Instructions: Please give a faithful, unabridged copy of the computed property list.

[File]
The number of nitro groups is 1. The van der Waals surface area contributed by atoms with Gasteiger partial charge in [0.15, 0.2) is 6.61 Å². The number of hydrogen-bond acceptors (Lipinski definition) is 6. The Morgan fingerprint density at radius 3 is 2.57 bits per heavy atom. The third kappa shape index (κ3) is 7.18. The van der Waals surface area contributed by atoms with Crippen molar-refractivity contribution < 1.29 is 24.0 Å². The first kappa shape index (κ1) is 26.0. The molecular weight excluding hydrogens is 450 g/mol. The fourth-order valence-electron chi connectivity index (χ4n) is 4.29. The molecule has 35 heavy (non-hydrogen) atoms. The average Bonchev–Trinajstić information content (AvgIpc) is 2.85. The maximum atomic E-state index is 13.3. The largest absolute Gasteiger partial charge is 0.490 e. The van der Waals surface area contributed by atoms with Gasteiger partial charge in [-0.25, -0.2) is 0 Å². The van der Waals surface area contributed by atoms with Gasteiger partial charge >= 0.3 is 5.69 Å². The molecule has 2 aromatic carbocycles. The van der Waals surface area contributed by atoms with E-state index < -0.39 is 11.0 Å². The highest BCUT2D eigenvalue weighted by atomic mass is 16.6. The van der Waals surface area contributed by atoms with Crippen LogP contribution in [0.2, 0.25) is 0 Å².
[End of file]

The number of nitro groups is 1. The van der Waals surface area contributed by atoms with Gasteiger partial charge in [0.15, 0.2) is 6.61 Å². The number of hydrogen-bond acceptors (Lipinski definition) is 6. The Morgan fingerprint density at radius 3 is 2.57 bits per heavy atom. The third kappa shape index (κ3) is 7.18. The van der Waals surface area contributed by atoms with Crippen molar-refractivity contribution < 1.29 is 24.0 Å². The first kappa shape index (κ1) is 26.0. The molecular weight excluding hydrogens is 450 g/mol. The fourth-order valence-electron chi connectivity index (χ4n) is 4.29. The molecule has 35 heavy (non-hydrogen) atoms. The average Bonchev–Trinajstić information content (AvgIpc) is 2.85. The maximum atomic E-state index is 13.3. The largest absolute Gasteiger partial charge is 0.490 e. The van der Waals surface area contributed by atoms with Gasteiger partial charge in [-0.25, -0.2) is 0 Å². The van der Waals surface area contributed by atoms with Gasteiger partial charge >= 0.3 is 5.69 Å². The molecule has 2 aromatic carbocycles. The van der Waals surface area contributed by atoms with E-state index < -0.39 is 11.0 Å². The highest BCUT2D eigenvalue weighted by atomic mass is 16.6. The van der Waals surface area contributed by atoms with Crippen LogP contribution in [0.2, 0.25) is 0 Å².